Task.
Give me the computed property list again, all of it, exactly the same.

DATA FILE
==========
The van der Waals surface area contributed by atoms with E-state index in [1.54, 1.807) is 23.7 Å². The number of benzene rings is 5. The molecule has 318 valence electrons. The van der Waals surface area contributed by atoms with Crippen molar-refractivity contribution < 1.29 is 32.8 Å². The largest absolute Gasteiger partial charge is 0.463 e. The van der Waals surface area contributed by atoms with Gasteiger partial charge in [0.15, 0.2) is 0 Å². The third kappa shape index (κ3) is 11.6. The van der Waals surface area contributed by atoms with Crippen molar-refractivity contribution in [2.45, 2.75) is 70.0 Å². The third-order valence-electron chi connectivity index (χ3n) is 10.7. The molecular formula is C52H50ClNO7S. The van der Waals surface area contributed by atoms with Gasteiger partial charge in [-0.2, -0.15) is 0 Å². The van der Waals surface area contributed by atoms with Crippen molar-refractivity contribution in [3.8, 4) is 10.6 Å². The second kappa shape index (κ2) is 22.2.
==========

The van der Waals surface area contributed by atoms with E-state index in [1.54, 1.807) is 23.7 Å². The number of benzene rings is 5. The molecule has 318 valence electrons. The van der Waals surface area contributed by atoms with Crippen molar-refractivity contribution < 1.29 is 32.8 Å². The largest absolute Gasteiger partial charge is 0.463 e. The van der Waals surface area contributed by atoms with Gasteiger partial charge in [0.15, 0.2) is 0 Å². The third kappa shape index (κ3) is 11.6. The van der Waals surface area contributed by atoms with Crippen molar-refractivity contribution in [2.45, 2.75) is 70.0 Å². The third-order valence-electron chi connectivity index (χ3n) is 10.7. The molecular formula is C52H50ClNO7S. The van der Waals surface area contributed by atoms with Gasteiger partial charge in [-0.2, -0.15) is 0 Å². The van der Waals surface area contributed by atoms with Crippen molar-refractivity contribution in [3.8, 4) is 10.6 Å². The second kappa shape index (κ2) is 22.2.